ZESA demands forex payment from miners

By Staff reporter | 25 May 2019 at 20:56hrs
The Reserve Bank of Zimbabwe (RBZ) is set for a collision course with big mining companies over the current foreign currency retention threshold amid revelations that the power utility, ZESA Holdings, is demanding payment of its bills and outstanding liabilities in forex, Business Times reported.

A source close to developments told Business Times that ZESA has been engaging miners to have bills and some liabilities settled in foreign currency, a move which is being resisted by the miners.

"Zesa recently approached two big mining companies, (gold and platinum) demanding part payment of liabilities and bills using foreign currency," said the source.

This comes as power utility has lined up a number of measures, which include mobilising US$80m to clear arrears with Eskom of South Africa and Mozambique's Hidroelectrica de Cahora Bassa in a bid alleviate rolling power outages and load shedding.

Payment of the US$80m arrears is expected to unlock more power imports, which have gone down to 150MW from 450MW.

However, the move by the power transmitter has been met with resistance from the miners who have now made louder, their calls to RBZ to revise upwards, foreign currency retention thresholds.

According to the RBZ foreign currency retention thresholds, big gold mining firms are expected to retain 55 percent while the other miners are mandated to retain 50 percent of their foreign currency. The retained funds have to be liquidated in 30 days.

Mines representative body, Chamber of Mines Zimbabwe (COMZ) says it is engaging the apex bank on issues relating to thresholds to make sure that they are adequate to meet the import requirements for the industry. Initially gold was retaining on average below 10%, but this was raised to 55%.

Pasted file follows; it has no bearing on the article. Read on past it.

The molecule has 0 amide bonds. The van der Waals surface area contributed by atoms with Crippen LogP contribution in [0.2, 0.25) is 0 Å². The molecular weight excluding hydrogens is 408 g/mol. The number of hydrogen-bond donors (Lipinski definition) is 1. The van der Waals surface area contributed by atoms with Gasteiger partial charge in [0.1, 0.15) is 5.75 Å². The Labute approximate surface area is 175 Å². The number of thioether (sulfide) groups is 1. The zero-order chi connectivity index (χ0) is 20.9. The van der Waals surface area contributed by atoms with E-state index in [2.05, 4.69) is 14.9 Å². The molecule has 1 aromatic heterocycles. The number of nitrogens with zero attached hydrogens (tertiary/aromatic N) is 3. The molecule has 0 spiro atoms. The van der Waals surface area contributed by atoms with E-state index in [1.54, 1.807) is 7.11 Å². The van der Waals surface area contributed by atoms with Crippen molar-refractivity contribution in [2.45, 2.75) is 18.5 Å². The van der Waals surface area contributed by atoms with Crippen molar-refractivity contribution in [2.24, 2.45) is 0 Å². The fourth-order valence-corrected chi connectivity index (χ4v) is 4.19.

Zesa Holdings spokesperson Fullard Gwasira could neither confirm nor deny claims the power utility wants to bill miners in foreign currency.

"I can neither confirm nor deny your assertion suffice to say that we are working tirelessly, and all options are on the table to make sure that the lights stay on," Gwasira said.

COMZ CEO Isaac Kwesu told Business Times payments were between the miners and power utility and the chamber "can only act when a dispute has ensued".

A chrome miner who could not be named said there were ongoing discussions between the power utility and miners to have some bills and liabilities settled in hard currency.

Zimbabwe is currently battling electricity shortages following a sharp decline in water levels in Kariba Dam due to erratic rains in the 2018-19 rainfall season, and generation constraints at Hwange Power Station because of aging equipment.

Zesa Holdings subsidiary, Zimbabwe Electricity and Distribution Company (ZETDC) is struggling to collect about ZWL$1,07bn it is owed by defaulters.

The biggest culprits are local authorities and domestic consumers who respectively owe ZWL$344m or 32 percent of the debt and ZWL$263m or 24 percent of the total debt.

Farmers come third, owing the ZETDC ZWL$124m or 12 percent, industry (ZWL$97m or nine percent), mining (ZWL$81m or eight percent) and parastatals owe ZWL$45m. Other government departments owe ZWL$21m or two percent of the total debt.

This means the power utility is grappling with negative working capital, and is losing a huge amount of electricity during transmission.

It is also battling high maintenance costs and low reliability of supply due to its aged infrastructure. Currently the ZETDC has a critical shortage of transformers, resulting in the company losing about ZWL$9m a year in potential revenue .



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